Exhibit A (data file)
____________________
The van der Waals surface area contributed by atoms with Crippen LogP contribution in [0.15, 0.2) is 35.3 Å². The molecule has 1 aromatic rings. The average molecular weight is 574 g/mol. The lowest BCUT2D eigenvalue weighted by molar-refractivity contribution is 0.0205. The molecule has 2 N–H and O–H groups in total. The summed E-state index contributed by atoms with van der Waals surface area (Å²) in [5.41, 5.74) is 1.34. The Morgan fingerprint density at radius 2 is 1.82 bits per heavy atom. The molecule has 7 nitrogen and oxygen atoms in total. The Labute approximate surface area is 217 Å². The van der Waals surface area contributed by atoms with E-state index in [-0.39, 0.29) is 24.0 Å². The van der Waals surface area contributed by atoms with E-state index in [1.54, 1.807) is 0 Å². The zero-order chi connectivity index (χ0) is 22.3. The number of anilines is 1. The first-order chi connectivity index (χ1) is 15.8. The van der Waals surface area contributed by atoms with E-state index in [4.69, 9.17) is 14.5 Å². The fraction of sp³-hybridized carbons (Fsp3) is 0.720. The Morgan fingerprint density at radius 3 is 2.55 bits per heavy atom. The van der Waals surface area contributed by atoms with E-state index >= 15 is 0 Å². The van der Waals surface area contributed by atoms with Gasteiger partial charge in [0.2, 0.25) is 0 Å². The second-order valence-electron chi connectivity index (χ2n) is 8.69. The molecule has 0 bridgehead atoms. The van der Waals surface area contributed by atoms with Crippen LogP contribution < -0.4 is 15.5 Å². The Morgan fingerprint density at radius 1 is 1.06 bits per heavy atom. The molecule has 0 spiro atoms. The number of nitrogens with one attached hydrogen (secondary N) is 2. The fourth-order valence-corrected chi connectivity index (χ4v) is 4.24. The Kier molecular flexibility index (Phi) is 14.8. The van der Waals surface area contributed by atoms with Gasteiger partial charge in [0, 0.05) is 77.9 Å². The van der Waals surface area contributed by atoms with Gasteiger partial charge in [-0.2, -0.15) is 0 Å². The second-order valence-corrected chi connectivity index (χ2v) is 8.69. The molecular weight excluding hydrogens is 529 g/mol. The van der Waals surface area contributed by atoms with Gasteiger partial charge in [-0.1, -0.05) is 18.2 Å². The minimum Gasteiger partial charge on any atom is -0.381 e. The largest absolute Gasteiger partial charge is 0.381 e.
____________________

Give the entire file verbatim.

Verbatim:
The van der Waals surface area contributed by atoms with Crippen LogP contribution in [0.15, 0.2) is 35.3 Å². The molecule has 1 aromatic rings. The average molecular weight is 574 g/mol. The lowest BCUT2D eigenvalue weighted by molar-refractivity contribution is 0.0205. The molecule has 2 N–H and O–H groups in total. The summed E-state index contributed by atoms with van der Waals surface area (Å²) in [5.41, 5.74) is 1.34. The Morgan fingerprint density at radius 2 is 1.82 bits per heavy atom. The molecule has 7 nitrogen and oxygen atoms in total. The Labute approximate surface area is 217 Å². The van der Waals surface area contributed by atoms with E-state index in [-0.39, 0.29) is 24.0 Å². The van der Waals surface area contributed by atoms with E-state index in [1.54, 1.807) is 0 Å². The zero-order chi connectivity index (χ0) is 22.3. The number of anilines is 1. The first-order chi connectivity index (χ1) is 15.8. The van der Waals surface area contributed by atoms with E-state index in [4.69, 9.17) is 14.5 Å². The fraction of sp³-hybridized carbons (Fsp3) is 0.720. The Morgan fingerprint density at radius 3 is 2.55 bits per heavy atom. The van der Waals surface area contributed by atoms with E-state index >= 15 is 0 Å². The van der Waals surface area contributed by atoms with Gasteiger partial charge in [0.2, 0.25) is 0 Å². The second-order valence-electron chi connectivity index (χ2n) is 8.69. The molecule has 0 bridgehead atoms. The van der Waals surface area contributed by atoms with Crippen LogP contribution < -0.4 is 15.5 Å². The Morgan fingerprint density at radius 1 is 1.06 bits per heavy atom. The molecule has 0 spiro atoms. The number of nitrogens with one attached hydrogen (secondary N) is 2. The fourth-order valence-corrected chi connectivity index (χ4v) is 4.24. The Kier molecular flexibility index (Phi) is 14.8. The van der Waals surface area contributed by atoms with Gasteiger partial charge in [0, 0.05) is 77.9 Å². The van der Waals surface area contributed by atoms with Gasteiger partial charge in [-0.2, -0.15) is 0 Å². The second-order valence-corrected chi connectivity index (χ2v) is 8.69. The molecular weight excluding hydrogens is 529 g/mol. The van der Waals surface area contributed by atoms with Gasteiger partial charge in [-0.1, -0.05) is 18.2 Å². The minimum Gasteiger partial charge on any atom is -0.381 e. The largest absolute Gasteiger partial charge is 0.381 e.